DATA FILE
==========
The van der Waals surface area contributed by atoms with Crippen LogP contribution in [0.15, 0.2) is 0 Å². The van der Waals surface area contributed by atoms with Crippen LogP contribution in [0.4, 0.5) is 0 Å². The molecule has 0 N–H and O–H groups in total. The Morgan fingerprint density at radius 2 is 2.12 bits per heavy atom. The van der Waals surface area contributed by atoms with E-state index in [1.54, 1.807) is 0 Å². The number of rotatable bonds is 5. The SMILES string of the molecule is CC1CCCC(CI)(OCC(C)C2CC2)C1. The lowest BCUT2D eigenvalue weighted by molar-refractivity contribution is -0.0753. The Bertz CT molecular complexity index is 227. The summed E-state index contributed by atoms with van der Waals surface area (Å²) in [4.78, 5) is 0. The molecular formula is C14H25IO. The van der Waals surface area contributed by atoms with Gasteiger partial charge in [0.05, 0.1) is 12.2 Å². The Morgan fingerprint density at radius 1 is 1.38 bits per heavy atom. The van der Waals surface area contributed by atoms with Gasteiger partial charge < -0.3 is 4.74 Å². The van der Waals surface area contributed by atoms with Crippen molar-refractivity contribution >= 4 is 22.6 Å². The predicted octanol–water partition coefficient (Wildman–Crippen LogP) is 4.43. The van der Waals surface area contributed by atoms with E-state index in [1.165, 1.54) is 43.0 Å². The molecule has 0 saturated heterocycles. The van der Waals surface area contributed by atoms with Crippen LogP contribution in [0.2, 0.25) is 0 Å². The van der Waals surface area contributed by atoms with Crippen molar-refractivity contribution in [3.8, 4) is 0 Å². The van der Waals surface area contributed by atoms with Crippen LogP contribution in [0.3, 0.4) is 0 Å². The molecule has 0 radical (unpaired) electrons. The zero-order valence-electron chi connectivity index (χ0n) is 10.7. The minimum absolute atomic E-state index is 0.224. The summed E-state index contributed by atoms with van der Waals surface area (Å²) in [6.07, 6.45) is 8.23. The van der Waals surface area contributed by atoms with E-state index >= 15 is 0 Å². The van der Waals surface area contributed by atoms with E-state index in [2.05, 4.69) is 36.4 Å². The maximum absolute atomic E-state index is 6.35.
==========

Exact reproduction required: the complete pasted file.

The van der Waals surface area contributed by atoms with Crippen LogP contribution in [0.15, 0.2) is 0 Å². The van der Waals surface area contributed by atoms with Crippen LogP contribution in [0.4, 0.5) is 0 Å². The molecule has 0 N–H and O–H groups in total. The Morgan fingerprint density at radius 2 is 2.12 bits per heavy atom. The van der Waals surface area contributed by atoms with E-state index in [1.54, 1.807) is 0 Å². The number of rotatable bonds is 5. The SMILES string of the molecule is CC1CCCC(CI)(OCC(C)C2CC2)C1. The lowest BCUT2D eigenvalue weighted by molar-refractivity contribution is -0.0753. The Bertz CT molecular complexity index is 227. The summed E-state index contributed by atoms with van der Waals surface area (Å²) in [4.78, 5) is 0. The molecular formula is C14H25IO. The van der Waals surface area contributed by atoms with Gasteiger partial charge in [0.05, 0.1) is 12.2 Å². The Morgan fingerprint density at radius 1 is 1.38 bits per heavy atom. The van der Waals surface area contributed by atoms with Gasteiger partial charge < -0.3 is 4.74 Å². The van der Waals surface area contributed by atoms with Crippen molar-refractivity contribution >= 4 is 22.6 Å². The predicted octanol–water partition coefficient (Wildman–Crippen LogP) is 4.43. The van der Waals surface area contributed by atoms with E-state index in [1.165, 1.54) is 43.0 Å². The molecule has 0 saturated heterocycles. The van der Waals surface area contributed by atoms with Crippen LogP contribution in [0.2, 0.25) is 0 Å². The van der Waals surface area contributed by atoms with Crippen molar-refractivity contribution in [3.8, 4) is 0 Å². The van der Waals surface area contributed by atoms with Crippen LogP contribution in [0.3, 0.4) is 0 Å². The molecule has 0 radical (unpaired) electrons. The zero-order valence-electron chi connectivity index (χ0n) is 10.7. The minimum absolute atomic E-state index is 0.224. The summed E-state index contributed by atoms with van der Waals surface area (Å²) in [6.07, 6.45) is 8.23. The van der Waals surface area contributed by atoms with E-state index >= 15 is 0 Å². The van der Waals surface area contributed by atoms with E-state index in [2.05, 4.69) is 36.4 Å². The maximum absolute atomic E-state index is 6.35.